In 1980’s, when hip-hop became popular, Quincy, despite the rejection of hip-hop by the most artists of his generation, created in 1989 his own album Back on the Block, aiming to show the musical connections between rap and jazz. He brought legends like Ella Fitzgerald, Miles Davis, and Sara Vaughan together with Ice T, Big Daddy Kane and Melle Mel to create a fusion of jazz and hip-hop.
The record was named ‘’Album of the Year’’ at the 1990 Grammy Awards. In 1990 Quincy also founded Quincy Jones Entertainment and signed a contract with Warner Brothers and NBC Productions. He produced The Fresh Prince of Bel-Air (1990-96), which introduced Will Smith to the industry.
In 1993, together with David Salzman he produced the concert An American Reunion to celebrate the inauguration of Bill Clinton as the president of the United States.
In 2001 he published his autobiography and started the Quincy Jones Video Podcast in 2007, sharing his knowledge about the music industry. He says he likes contemporary artists like Bruno Mars, Drake or Kendrick Lamar, but admits he is no fan of Taylor Swift.
In September 2018, a documentary about his life Quincy, co-directed by his daughter Rashida Jones, was released on Netflix. Apart from numerous Grammy Awards and nominations, he has also won an Emmy Award, seven Oscar nominations, the Academy of Motion Picture Arts and Sciences’ Jean Hersholt Humanitarian Award, and a N.A.R.A.S.’ prestigious Trustees’ Award.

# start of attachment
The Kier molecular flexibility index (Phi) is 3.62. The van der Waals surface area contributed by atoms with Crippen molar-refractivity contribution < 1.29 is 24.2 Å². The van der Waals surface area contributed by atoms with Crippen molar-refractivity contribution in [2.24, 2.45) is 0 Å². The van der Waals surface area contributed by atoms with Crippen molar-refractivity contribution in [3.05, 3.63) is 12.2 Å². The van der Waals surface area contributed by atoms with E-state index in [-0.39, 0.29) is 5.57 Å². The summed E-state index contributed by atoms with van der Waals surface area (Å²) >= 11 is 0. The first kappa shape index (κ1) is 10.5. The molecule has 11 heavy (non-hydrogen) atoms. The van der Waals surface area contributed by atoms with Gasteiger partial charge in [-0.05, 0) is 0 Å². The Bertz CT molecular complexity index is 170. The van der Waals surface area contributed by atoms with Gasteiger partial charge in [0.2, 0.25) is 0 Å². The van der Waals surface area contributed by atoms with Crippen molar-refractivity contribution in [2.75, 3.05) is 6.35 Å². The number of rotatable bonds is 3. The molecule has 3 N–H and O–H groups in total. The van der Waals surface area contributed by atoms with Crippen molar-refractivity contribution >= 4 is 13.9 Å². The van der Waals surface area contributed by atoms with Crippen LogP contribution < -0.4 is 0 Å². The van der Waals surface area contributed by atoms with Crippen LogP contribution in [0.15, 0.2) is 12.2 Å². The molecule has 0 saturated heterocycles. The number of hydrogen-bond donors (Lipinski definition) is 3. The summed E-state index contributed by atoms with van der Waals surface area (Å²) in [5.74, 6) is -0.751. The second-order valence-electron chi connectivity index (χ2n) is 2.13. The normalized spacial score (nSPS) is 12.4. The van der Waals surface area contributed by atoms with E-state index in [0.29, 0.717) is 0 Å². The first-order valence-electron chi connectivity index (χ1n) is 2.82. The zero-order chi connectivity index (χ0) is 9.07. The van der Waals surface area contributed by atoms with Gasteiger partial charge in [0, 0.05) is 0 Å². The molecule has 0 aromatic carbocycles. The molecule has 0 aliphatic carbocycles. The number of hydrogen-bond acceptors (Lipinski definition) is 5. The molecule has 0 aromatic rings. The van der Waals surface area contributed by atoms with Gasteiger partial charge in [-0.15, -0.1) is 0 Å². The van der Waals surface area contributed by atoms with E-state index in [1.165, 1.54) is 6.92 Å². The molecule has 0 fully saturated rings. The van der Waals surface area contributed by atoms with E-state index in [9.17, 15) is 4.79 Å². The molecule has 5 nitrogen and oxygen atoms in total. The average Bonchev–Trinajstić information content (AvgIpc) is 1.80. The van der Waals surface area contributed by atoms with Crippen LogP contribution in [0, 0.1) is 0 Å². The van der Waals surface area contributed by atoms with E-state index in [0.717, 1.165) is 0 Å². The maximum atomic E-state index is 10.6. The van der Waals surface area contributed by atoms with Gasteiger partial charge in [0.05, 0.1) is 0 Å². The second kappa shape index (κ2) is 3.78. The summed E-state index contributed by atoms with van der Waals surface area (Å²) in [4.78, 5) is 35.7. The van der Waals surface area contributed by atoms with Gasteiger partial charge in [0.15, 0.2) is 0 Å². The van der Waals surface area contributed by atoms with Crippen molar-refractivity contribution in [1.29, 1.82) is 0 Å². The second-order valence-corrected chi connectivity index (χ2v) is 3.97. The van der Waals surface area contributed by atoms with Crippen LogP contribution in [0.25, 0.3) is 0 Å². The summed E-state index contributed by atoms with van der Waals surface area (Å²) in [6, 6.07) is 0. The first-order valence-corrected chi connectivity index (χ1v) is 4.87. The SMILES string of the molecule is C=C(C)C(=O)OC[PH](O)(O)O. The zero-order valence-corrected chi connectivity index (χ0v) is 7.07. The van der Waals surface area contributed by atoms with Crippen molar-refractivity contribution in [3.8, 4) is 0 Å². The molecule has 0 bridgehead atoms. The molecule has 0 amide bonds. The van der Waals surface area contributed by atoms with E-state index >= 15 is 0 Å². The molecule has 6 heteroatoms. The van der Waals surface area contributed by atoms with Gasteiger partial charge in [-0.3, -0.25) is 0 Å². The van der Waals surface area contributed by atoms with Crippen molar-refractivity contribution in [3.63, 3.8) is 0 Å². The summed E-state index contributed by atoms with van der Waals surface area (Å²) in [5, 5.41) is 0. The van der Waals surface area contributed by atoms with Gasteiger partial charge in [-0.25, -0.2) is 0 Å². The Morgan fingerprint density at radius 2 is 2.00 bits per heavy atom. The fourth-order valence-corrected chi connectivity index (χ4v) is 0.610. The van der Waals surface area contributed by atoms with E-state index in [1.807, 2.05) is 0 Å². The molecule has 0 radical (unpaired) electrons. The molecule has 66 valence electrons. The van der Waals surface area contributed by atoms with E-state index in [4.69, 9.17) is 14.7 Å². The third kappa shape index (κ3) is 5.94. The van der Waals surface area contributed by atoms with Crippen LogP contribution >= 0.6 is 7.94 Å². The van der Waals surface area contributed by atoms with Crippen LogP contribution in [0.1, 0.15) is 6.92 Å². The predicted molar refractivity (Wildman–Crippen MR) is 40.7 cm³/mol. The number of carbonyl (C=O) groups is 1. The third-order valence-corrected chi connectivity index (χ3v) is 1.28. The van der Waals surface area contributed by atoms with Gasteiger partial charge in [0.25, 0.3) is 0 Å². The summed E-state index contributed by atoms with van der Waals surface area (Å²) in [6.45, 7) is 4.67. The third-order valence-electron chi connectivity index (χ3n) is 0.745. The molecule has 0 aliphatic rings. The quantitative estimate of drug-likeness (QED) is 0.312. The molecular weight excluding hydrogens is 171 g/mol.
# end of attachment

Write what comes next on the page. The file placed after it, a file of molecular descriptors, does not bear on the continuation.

In 1990, France recognized Quincy with its most distinguished title, the Commandeur de Legion d’Honneur; he is also the recipient of the French Ministry of Culture’s Distinguished Arts and Letters Award, and has gained honorary doctorates from several American universities. He also met with Pope John Paul II in 1999 as a part of the Jubilee 2000 delegation to end third world debt. Quincy Jones’ net worth is $400 million.
Jones has been married three times and has seven children with five different women. Among his children there is another music producer, two actresses (including Rashida Jones) and a fashion model. In 1974, he suffered a dangerous brain aneurysm that required two neurosurgeries.
He recovered, despite the facts that doctors gave him 10% chance of survival. However, that event what made him unable to play trumpet ever again. He also stopped drinking alcohol because of a recent stroke.